Chapter 1 Chairman's advent (pages 1–3): Colin F. Mills
Chapter 2 nutritional assets of Copper (pages 5–22): H.T. Delves
Chapter three Absorption, shipping and Distribution of Copper (pages 23–48): Ian Bremner
Chapter four Metabolic Interactions of Copper with different hint components (pages 49–65): Colin F. Mills
Chapter five Copper Proteins and Copper Enzymes (pages 71–91): A.E.G. Cass and H.A.O. Hill
Chapter 6 Caeruloplasmin: A Multi?Functional Metalloprotein of Vertebrate Plasma (pages 93–124): Earl Frieden
Chapter 7 Superoxide Dismutases (pages 125–142): Hosni Moustafa Hassan
Chapter eight Copper, Biogenic Amines, and Amine Oxidases (pages 143–161): T.L. Sourkes
Chapter nine Copper and the Synthesis of Elastin and Collagen (pages 163–182): Edward D. Harris, John ok. Rayton, James E. Balthrop, Robert A. Di Silvestro and Margaret Garcia?de?Quevedo
Chapter 10 Copper Deficiency in Ruminants (pages 183–207): Cecil H. McMurray
Chapter eleven Copper Deficiency in people (pages 209–225): David M. Danks
Chapter 12 Copper in Fetal and Neonatal improvement (pages 227–245): Lucille S. Hurley, Carl L. willing and Bo Lonnerdal
Chapter thirteen Copper and Neurological functionality (pages 247–266): D.M. Hunt
Chapter 14 Copper and Hepatic functionality (pages 267–282): Charles A. Owen
Chapter 15 healing makes use of of Copper?Chelating brokers (pages 283–299): Ragnar Osterberg
Chapter sixteen Anaerobic Potentiation of Copper Toxicity and a few Environmental concerns (pages 301–324): David C.H. McBrien
Chapter 17 Chairman's last comments (pages 325–330): Colin F. generators
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Additional resources for Ciba Foundation Symposium 79 - Biological Roles of Copper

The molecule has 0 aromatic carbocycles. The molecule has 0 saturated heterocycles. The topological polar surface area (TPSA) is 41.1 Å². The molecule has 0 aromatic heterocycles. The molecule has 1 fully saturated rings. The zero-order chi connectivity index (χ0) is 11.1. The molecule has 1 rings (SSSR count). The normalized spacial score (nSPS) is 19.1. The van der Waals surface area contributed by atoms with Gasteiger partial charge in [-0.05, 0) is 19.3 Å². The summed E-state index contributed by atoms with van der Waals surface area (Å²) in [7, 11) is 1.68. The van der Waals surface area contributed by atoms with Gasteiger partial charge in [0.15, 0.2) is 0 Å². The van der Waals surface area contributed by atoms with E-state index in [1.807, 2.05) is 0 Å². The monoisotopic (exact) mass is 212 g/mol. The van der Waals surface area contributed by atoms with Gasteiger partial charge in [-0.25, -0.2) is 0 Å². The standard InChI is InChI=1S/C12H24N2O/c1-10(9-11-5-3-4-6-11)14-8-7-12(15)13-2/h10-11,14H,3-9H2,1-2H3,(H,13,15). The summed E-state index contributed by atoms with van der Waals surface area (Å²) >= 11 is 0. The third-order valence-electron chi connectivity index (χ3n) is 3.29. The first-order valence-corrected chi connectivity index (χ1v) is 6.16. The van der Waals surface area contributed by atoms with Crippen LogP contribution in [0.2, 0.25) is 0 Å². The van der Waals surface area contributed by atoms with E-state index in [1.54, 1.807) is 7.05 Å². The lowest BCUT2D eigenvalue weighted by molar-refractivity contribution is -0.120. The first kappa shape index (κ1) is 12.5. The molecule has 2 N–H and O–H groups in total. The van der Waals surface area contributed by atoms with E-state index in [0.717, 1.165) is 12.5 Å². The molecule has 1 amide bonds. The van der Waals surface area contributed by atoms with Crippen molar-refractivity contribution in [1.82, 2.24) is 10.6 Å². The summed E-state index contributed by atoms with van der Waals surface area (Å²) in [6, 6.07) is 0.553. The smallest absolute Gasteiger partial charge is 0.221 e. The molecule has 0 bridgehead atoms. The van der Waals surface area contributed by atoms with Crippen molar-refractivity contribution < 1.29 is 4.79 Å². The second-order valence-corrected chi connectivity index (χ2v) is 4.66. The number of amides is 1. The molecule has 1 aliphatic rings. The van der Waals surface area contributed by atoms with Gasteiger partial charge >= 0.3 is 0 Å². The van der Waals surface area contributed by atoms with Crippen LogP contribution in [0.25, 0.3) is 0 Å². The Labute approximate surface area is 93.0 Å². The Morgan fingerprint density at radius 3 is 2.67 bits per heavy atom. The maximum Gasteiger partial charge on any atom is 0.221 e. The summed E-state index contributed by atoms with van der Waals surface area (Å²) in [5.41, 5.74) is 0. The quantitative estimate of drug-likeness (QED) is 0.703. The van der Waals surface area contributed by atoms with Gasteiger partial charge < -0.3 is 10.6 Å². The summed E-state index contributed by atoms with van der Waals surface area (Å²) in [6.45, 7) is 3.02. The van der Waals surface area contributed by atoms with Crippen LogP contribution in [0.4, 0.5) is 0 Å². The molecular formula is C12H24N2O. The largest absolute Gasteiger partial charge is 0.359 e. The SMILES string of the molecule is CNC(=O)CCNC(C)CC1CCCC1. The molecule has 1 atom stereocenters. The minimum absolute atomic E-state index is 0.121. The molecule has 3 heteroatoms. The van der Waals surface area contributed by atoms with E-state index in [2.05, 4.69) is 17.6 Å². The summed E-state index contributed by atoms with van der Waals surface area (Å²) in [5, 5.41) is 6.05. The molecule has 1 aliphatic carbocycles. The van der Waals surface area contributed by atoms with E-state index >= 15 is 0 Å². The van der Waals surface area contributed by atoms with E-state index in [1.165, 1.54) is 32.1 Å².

Ann Clin Biochem 16:299-306 El-Shobaki FA, Rummel W 1979 Binding of copper to mucosal transferrin and inhibition of intestinal iron absorption in rats. Res Exp Med 174:187-195 Evans OW, Johnson PE 1978 Copper- and zinc-binding ligands in the intestinal mucosa. In: Kirchgessner M (ed) Trace element metabolism in man and animals. Arbeitskreis fur Tierernahrungsforschung,Freising-Weihenstephan, vol 3:98-105 Evans GW, Wolenetz ML, Grace CI 1975 Copper-binding proteins in the neonatal and adult rat liver soluble fraction.
Natural occurrence of copper metallothionein When rats are injected with tracer amounts of [@Cu]albumin,much of the @Cuis rapidly incorporated into a protein of low molecular weight in the liver (Marceau & Aspin 1973). This naturally occurring copper protein in rat liver has never been identified, principally because its concentration is so low. However, hepatic copper concentrations are much higher in coppersupplemented pigs and in newborn calves, and the analogous copper proteins from these animals have been purified (Bremner & Young 1976a, Hartmann & Weser 1977).
2. Fractionation of the small intestine from control and brindled mice on Sephadex G 75. 4). 6 cg/g wet wt for the brindled ( 0 ) and control (0)mice respectively. The metallothionein fraction is eluted at around tube 37. (I. T. ) cy of copper absorption; Davies & Williams (1976) found that 54% of a single intragastric dose of @Cuwas absorbed by pregnant rats, compared with only 26% by non-pregnant animals. Because oestrogen administration inhibits copper absorption in rats (Cohen et a1 1979), the increased absorption during pregnancy may result from the increased demand for copper rather than from changes in hormonal status.
Ciba Foundation Symposium 79 - Biological Roles of Copper